Divergence Theorem

From ExoDictionary
Jump to: navigation, search
This definition page has been automatically generated.
You can help ExoDictionary by expanding, updating, or correcting it.

This autostub has not yet had its initial copyediting proof and may contain significant formatting and even factual errors. You can improve Exodictionary by cleaning up the page markup and verifying that the definition is correct and then removing this tag.

This autostub has not yet had its initial categorization proof and may be categorized incorrectly. You can improve Exodictionary by removing inappropriate categories and then removing this tag.

Divergence Theorem

The statement that the volume integral of the divergence of a vector, such as the velocity U, over the volume V is equal to the surface integral of the normal component of U over the surface s of the volume, often called the export through the closed surface, provided U and its derivatives are continuous and single-valued throughout V and s. This may be written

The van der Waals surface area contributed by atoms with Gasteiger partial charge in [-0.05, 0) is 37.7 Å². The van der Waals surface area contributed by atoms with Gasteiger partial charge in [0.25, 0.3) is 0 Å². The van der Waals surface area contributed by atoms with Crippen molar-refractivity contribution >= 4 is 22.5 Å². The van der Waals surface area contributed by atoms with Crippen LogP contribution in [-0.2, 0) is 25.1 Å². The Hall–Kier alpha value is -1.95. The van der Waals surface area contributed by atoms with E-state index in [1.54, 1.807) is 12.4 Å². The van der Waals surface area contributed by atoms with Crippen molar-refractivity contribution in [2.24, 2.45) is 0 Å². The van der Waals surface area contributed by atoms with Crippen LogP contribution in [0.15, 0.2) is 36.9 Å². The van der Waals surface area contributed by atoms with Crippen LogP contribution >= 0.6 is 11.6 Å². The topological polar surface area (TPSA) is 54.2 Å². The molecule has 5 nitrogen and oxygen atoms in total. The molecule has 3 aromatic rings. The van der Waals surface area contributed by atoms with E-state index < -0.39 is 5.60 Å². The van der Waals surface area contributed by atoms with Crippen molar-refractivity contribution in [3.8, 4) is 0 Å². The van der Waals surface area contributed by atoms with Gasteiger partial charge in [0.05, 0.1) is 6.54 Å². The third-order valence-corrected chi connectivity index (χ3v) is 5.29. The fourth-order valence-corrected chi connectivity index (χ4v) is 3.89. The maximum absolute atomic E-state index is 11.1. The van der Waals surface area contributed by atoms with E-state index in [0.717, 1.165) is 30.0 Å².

Missing Image:img src="SP7-d_files/84diverg.gif" height="30" width="199"
where n

is a unit vector normal to the element of surface ds, and the symbol Missing Image:img src="SP7-d_files/integralpath.gif" Missing Image:img src="SP7-d_files/integralpath.gif" indicates that the integration is to be carried out over a closed surface. This theorem is sometimes called Green's ''theorem in the plane for the case of two-dimensional flow, and Green's theorem in space for the three-dimensional case described above. Also called Gauss theorem. </dd>
The divergence theorem is used extensively in manipulating the meteorological equations of motion and aerodynamic equations of motion. </dd>


This article is based on NASA's Dictionary of Technical Terms for Aerospace Use